January 28, 2020
Volume 3 Issue 7
Nynas Outlines Reorganization Next Steps
Nynas AB disclosed details and the next steps surrounding the company’s reorganization efforts last week, including an attempt to change its ownership structure to escape sanctions that have undermined its profitability for over two years.
Nynas, one of the world’s largest suppliers of naphthenic base stocks, filed for reorganization in Swedish court on Dec. 13. The company, a joint venture between Venezuelan national oil company Petroleos de Venezuela S.A. and Finnish refiner Neste, said United States sanctions against PdVSA eroded its profits.
Those sanctions, issued in August 2017 by the U.S. Office of Foreign Assets Control, prevented anyone from extending credit to PdVSA in U.S. dollars for longer than 90 days. The sanctions also cover entities controlled at least 50 percent by PdVSA, which includes Nynas at 50.001 percent.
While the sanctions did not prevent Nynas from purchasing Venezuelan crude oil nor impacted Nynas’s sales, they did result in increased indirect costs for purchase and production of such crude oil.
In January 2019, the U.S. then placed PdVSA on OFAC’s Specially Designated Nationals list, which in practice prevented PdVSA, and thus Nynas, from dealing with American entities and transacting in U.S. dollars. “The pricing in the oil industry is mainly done in USD and USD is also the currency mainly used in transactions in the oil industry, both as regards [to] crude oil and after the crude oil has been refined,” explained Nynas. “The designation of PdVSA as an SDN thus severely impacted the operations of Nynas.”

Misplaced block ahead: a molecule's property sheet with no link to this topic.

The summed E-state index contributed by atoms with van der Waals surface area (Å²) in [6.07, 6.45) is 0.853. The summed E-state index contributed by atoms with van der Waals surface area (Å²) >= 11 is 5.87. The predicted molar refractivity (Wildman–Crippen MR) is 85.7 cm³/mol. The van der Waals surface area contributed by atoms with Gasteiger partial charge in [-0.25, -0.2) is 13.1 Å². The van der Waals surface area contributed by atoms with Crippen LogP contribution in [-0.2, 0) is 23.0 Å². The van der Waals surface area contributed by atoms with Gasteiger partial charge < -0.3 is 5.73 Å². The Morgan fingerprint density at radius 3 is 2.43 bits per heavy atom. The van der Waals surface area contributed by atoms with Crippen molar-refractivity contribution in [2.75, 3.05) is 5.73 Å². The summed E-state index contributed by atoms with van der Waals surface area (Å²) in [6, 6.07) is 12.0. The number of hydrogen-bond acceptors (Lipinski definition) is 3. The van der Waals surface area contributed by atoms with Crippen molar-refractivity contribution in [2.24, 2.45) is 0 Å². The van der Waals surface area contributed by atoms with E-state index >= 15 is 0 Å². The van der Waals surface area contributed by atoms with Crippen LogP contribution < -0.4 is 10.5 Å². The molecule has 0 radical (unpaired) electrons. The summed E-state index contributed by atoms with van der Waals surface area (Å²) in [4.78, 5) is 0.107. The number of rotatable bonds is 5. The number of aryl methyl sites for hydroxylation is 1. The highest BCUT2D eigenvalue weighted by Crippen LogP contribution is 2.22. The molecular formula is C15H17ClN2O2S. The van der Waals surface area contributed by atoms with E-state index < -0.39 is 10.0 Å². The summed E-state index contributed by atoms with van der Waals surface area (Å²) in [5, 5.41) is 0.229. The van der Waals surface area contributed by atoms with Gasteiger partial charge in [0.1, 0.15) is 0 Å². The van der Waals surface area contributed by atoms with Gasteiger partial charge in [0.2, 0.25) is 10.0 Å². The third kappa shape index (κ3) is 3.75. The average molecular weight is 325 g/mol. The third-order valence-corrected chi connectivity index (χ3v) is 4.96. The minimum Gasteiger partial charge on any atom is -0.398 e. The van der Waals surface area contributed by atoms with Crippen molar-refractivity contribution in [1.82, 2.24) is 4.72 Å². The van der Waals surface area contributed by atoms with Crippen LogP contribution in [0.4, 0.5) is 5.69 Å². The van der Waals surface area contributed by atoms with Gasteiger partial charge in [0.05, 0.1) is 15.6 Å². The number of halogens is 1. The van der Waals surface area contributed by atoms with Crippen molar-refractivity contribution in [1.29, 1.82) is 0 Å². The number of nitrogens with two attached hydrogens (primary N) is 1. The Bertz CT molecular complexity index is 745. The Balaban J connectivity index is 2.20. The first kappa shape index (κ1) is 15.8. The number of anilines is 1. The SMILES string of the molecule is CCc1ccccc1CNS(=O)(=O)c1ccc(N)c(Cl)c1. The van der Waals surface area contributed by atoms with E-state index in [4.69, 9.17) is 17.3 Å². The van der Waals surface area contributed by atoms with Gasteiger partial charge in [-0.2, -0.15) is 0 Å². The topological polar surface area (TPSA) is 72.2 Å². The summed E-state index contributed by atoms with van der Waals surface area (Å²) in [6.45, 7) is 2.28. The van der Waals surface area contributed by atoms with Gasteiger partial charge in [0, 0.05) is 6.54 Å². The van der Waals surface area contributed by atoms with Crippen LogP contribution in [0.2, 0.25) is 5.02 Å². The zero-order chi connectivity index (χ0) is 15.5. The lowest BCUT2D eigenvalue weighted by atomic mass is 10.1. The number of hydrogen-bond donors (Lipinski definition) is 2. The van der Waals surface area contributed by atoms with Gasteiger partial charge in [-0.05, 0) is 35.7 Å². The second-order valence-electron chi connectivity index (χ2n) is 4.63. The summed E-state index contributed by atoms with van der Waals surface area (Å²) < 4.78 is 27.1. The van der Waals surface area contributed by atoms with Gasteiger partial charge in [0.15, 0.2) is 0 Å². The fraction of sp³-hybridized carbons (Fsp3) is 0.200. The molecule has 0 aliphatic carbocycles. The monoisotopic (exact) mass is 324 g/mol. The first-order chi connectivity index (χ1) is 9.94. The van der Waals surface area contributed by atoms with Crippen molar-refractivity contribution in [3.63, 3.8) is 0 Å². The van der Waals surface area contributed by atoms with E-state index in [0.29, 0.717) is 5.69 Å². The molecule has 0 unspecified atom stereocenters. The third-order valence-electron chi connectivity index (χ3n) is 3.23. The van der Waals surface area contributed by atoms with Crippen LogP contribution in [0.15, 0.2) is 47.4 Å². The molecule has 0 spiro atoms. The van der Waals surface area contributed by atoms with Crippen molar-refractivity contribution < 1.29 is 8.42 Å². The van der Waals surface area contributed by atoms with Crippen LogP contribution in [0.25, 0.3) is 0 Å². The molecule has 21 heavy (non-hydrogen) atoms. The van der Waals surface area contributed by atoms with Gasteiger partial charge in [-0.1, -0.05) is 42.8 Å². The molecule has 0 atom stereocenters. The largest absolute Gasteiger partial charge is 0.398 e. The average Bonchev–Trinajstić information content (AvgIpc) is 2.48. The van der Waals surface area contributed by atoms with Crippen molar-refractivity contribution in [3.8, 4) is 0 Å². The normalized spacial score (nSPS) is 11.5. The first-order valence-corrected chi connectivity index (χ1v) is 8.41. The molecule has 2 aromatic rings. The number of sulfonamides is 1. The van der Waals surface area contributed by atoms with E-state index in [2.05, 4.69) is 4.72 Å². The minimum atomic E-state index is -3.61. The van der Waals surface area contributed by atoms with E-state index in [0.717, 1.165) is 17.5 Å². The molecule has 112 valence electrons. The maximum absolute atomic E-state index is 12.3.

Nynas was able to secure an exemption to the January 2019 sanction, but when the exemption was extended in October 2019, the company was then prohibited from purchasing Venezuelan crude oil. The August 2017 sanctions are also still in effect.
These sanctions have both forced Nynas to change its source of crude oil supply, which has been more costly than procuring Venezuelan crude, and led to banks refusing to participate in transactions involving Nynas at the risk of secondary sanctions and potential violation of compliance rules. This means Nynas has been, at times, unable to make or receive payments and has not been able borrow money since mid-2017.
Although Nynas said when it first filed for reorganization that it had developed a plan to return to profitability in three years, its banks were not persuaded to adjust the terms of the company’s loans, and subsequently blocked Nynas from accessing its accounts.
Those bank accounts have since been reopened so the company can pay off certain expenses it incurred since Dec. 13, Nynas said in a letter to its creditors published Jan. 3.
As part of an effort to achieve a successful reorganization, Nynas is seeking to change its ownership structure to avoid the sanctions. The majority shareholders of Nynas, Neste and PdVSA, have agreed to a proposed change that could potentially accomplish that, and sent the proposal to OFAC on Jan. 17. The company said if it gets a written confirmation from OFAC that such a change in ownership will no longer subject it to sanctions, it will go ahead with the restructuring.